To the joy of oil companies, and the chagrin of environmentalists, the car culture is undeniably alive and well in the United States. If all the words written on the importance (or destructiveness) of automobiles in America were laid end-to-end, they would reach to the Middle East and back.
Serious stuff, no doubt, but this post is about a slightly more cheerful facet of the car culture – how the automobile in our country has been converted to “Americana” … in the form of the Classic Car Show.
All over America, on any given weekend, there are hundreds of car shows. (In the South, the only events held more frequently are Civil War Re-enactments.) And on a recent weekend, Terri and I attended an antique car show in Brunswick, Georgia. And while there were two recognizable levels of enthusiasm, we both enjoyed the show.
Car shows are an acquired taste I suspect, but they’re always a colorful, and nostalgic sight to see. Most classic car shows include three basic categories.
First, there are the truly “classic” cars which are restored to their original form.
Next up are the older cars which are used as a base for construction of expensive, fast, and noisy hot rods.
Finally, come the radically customized cars. Frequently the end product only bears a slight resemblance to the original, but they qualify as automotive works of art nonetheless.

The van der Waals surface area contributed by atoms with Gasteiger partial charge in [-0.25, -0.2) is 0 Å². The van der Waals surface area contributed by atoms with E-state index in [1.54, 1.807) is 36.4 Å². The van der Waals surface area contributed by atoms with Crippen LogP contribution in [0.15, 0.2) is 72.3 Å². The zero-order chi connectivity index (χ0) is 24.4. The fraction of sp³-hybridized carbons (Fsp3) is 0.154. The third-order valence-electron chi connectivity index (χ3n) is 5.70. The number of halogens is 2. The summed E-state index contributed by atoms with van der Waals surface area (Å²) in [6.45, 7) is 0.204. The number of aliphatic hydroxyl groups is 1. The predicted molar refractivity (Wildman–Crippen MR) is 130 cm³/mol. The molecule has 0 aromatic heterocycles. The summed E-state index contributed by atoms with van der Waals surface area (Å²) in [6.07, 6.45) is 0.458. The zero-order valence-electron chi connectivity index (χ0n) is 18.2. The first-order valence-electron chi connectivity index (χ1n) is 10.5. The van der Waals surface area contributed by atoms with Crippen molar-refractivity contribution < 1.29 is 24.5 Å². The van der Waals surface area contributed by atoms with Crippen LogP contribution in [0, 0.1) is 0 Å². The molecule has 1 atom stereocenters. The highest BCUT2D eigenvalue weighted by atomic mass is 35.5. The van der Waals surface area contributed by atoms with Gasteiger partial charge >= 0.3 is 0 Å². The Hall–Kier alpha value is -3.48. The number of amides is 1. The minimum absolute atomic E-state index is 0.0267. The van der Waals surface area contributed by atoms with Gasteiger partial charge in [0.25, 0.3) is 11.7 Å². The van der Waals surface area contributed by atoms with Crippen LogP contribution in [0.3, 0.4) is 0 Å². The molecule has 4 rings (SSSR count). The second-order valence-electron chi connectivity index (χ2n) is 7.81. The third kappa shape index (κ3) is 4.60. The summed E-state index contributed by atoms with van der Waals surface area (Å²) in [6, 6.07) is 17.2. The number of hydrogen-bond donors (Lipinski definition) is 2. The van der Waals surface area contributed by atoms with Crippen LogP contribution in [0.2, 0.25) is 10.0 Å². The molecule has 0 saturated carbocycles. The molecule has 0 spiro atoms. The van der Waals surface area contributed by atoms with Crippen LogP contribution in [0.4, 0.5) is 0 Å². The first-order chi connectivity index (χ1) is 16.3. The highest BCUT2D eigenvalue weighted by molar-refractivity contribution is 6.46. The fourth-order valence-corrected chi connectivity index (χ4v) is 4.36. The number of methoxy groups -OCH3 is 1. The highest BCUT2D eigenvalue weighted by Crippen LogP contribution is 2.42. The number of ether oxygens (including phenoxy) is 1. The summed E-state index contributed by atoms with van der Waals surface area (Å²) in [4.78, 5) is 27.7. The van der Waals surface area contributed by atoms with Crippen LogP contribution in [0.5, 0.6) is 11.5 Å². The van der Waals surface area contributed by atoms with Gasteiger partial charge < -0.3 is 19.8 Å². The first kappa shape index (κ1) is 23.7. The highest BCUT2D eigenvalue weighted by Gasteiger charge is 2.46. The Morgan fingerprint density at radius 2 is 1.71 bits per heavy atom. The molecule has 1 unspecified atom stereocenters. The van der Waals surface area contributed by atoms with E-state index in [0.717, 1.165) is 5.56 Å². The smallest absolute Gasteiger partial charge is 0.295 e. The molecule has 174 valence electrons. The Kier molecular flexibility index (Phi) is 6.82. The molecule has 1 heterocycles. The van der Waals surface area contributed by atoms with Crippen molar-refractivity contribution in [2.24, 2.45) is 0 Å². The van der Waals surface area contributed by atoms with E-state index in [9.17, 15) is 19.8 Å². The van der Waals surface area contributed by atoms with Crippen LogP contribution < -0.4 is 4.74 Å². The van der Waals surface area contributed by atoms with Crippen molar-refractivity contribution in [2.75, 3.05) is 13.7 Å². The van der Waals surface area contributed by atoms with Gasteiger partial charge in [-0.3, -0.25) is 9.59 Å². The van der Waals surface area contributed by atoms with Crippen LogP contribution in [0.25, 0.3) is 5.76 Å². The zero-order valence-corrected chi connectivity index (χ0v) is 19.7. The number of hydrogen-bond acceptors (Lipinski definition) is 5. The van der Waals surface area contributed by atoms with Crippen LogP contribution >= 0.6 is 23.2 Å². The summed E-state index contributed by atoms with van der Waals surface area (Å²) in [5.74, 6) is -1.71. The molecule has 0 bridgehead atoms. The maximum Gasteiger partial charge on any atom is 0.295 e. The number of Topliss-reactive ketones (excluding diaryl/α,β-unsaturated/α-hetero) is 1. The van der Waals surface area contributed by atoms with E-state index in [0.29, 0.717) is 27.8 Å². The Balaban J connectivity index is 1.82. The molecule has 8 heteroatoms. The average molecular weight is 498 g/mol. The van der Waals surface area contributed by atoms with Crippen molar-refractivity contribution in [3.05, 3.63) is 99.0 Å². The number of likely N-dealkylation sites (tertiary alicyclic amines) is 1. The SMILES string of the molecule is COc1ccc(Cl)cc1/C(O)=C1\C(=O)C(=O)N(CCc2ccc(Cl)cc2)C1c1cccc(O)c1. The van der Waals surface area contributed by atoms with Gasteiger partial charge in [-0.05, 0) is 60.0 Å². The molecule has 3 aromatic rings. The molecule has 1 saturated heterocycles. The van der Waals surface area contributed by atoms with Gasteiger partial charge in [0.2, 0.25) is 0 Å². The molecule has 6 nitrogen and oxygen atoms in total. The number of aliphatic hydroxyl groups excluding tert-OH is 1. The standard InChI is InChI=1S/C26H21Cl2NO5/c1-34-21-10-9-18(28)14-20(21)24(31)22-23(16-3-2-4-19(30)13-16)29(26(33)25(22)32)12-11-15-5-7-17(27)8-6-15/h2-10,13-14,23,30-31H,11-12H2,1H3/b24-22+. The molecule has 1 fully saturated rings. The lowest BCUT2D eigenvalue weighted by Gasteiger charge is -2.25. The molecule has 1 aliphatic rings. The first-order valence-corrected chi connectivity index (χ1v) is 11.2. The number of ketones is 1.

Normally, classic cars are money pits. But they’re also a fun indulgence in nostalgia, and most of the aficionados I’ve talked to are hopelessly addicted to their hobby.
As a footnote, this wasn’t just a car show, it was also the celebration of the 70th Anniversary of The Twin Oaks Drive-In, which in the days of crusin’, was one of three popular hangouts on the weekend circuit in Brunswick. The other two being The Varsity, and The Pig ‘n Whistle.
Strangely, in my hometown of Glasgow, Kentucky there were also three points on the being-cool compass, which were Jerry’s Drive-In, The Tastee Freeze, and The Dairy O. On my infrequent weekend nights off from my burger-flippin’ job, I always made the rounds in my distinctly uncool, but infinitely practical 64 Chevy.
For all those out there old enough to remember cruisin’, tell me about your wheels, and the pilgrimage sites in your hometown.